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  • it was the fourteenth apartment we looked at that we could afford, the fourteenth apartment in a shitty part of town. the cheap white paint peeled off the walls and the small studio smelled entirely of stale cigarette smoke, as if the smoke never dissolved, but communed between the walls for all this time. the woman showing the apartment looked at us, bored and stifling yawns between an unenthusiastic tour. we could hear the neighbor’s television blare some four o’clock programming.

    we gave her the “thank you, we’re still looking but we will be in touch” that we gave the thirteen others that came before her.

    allison and i walked in silence to the car. i started the car and we braced ourselves for the cold air that would rush out of the vents, rubbing our gloved hands together. with rosy cheeks, she looked at me and said, “i don’t want to live in any of these places.” allison was not a snob. years of financial hardship had taught her that she couldn’t be picky, but she knew that she could not live in a place that reeked of marlboro reds and informed us of our neighbors’ preferred basic cable programs.


    I met allison three years ago in a biology class for liberal arts majors. i sat behind her, spending the lectures watching her doodle. she would draw pictures of skeletons and cemeteries and abandoned houses and she fascinated me. i was twenty-four, barely a sophomore in college and aimlessly searching for any inkling of what iwantedwith my life. allison introduced herself to me suddenly one tuesday after class. i took her for coffee and i knew that i was in love with her right away.

    you never realize the implications of being in love with somebody until you are sitting in your shitty car with them, looking at studio apartments in the bad part of town.


    “i love you,” i told her suddenly.

    she looked at me, her green eyes uninterpretable. “greg, i think i should go home.” allison was from ohio, her parents deceased. her voice broke. “i think i should go live with cynthia and the kids, and i wouldn’t have to pay rent and i could finish school and-“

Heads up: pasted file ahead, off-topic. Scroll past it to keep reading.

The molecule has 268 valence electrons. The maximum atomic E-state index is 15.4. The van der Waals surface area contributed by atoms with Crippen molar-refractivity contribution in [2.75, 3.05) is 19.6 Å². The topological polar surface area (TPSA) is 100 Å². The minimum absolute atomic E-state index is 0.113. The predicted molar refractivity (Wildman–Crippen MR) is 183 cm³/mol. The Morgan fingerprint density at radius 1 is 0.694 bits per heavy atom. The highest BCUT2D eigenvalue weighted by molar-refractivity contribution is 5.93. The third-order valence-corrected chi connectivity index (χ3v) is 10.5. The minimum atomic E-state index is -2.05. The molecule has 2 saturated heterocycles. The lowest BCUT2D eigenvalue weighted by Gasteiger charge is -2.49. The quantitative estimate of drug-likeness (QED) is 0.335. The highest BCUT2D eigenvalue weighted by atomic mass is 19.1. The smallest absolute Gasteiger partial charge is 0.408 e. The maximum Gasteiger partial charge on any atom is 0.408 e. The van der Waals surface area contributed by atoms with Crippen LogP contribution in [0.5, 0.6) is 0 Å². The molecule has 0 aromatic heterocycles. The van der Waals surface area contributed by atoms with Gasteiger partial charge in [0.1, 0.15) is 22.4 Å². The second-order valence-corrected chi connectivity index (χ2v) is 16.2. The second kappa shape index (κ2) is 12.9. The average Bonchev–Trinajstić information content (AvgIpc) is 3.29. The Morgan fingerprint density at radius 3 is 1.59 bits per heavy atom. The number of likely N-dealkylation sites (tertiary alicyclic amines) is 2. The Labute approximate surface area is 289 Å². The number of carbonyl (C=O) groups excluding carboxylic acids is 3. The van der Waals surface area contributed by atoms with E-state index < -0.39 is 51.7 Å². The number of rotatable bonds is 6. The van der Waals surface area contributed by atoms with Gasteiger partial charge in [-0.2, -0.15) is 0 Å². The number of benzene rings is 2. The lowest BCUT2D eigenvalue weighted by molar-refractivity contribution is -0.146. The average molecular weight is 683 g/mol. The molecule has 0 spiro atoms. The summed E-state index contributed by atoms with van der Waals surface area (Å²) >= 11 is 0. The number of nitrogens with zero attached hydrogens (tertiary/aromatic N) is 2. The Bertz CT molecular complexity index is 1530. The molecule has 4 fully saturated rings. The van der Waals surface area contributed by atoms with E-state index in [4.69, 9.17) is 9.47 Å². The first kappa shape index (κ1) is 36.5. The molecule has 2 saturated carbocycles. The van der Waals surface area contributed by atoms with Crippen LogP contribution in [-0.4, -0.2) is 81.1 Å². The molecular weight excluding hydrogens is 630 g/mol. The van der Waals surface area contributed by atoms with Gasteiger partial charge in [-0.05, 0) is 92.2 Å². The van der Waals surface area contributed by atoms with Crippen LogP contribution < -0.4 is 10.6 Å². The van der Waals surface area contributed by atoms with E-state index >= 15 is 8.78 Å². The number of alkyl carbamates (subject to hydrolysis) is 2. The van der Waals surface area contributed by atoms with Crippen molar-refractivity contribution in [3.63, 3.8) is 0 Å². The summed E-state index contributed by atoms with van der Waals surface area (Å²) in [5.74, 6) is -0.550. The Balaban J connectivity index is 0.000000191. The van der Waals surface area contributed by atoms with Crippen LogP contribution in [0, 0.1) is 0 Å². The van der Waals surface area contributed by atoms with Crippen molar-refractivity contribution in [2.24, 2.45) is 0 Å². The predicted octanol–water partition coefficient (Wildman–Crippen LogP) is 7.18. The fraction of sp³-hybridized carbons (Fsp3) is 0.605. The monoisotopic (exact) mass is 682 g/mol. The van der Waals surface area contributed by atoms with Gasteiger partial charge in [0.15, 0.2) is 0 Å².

“i don’t understand.”

    she begins to sob, black makeup staining her cheeks. “i just- i just can’t do this anymore. we can’t live like this. we will never be happy living like this.”

    allison had lost her job a few months before and we were living off my menial income. she stayed with me in an apartment with my roommate, but the lease was up and the roommate was moving out of state. we had no choice but to find our own apartment; i had no choice but to support both of us on barely $1000 a month.

    “you’ll find a job soon. you don’t have to go,” i said quietly. “i can get another job, please.”

    “you can’t work two jobs and go to school,” she insisted. “and you can’t be a line cook forever.” she was right.

    i began to think about every mistake i had made over the past five years that would have changed our situation. i thought about the failed classes and the rejected job applications and the time i didn’t take myself seriously enough to accept an offer to be an assistant manager. “i’m sorry,” i told her. “this is all my fault and i’m sorry.”

    she reaches across the car and puts her arms around my neck. “i don’t want to go. i just don’t want to do this to you anymore.”


    some years later, i received an e-mail from allison. i was working as a sales manager at a car lot, finally able to afford a mortgage payment. she was in town for the week on business, and wanted to meet for lunch.

    we met in a trendy downtown cafe, a few blocks from her hotel. i recognized her immediately and i felt my heart palpitate: she was beautiful, stunning, even. as we ate lunch, she told me about her job as a cartoonist for a small publication in chicago. i picked at my food nervously and told her how i always admired her doodles in biology class; she laughed and told me that if it wasn’t for me, she never would have had the courage to show anyone her work. as she laughed, she swept her bangs to the other side of her face, and i noticed a tattoo on her wrist: an old abandoned house like the ones she would draw in biology all those years ago. she noticed me focusing on it and covered it with her hand, blushing slightly. “i got it after i left,” she said. “i got it so i would always have a guaranteed roof.”


    i often think of allison and the brief time we shared, recklessly in love despite our means. i have had other women in my life, but none come close to the passion i felt for her in my younger and more vulnerable years. i play out scenarios in my head of us meeting later in life, falling in love during a different time where we could have a life together, a guaranteed roof.
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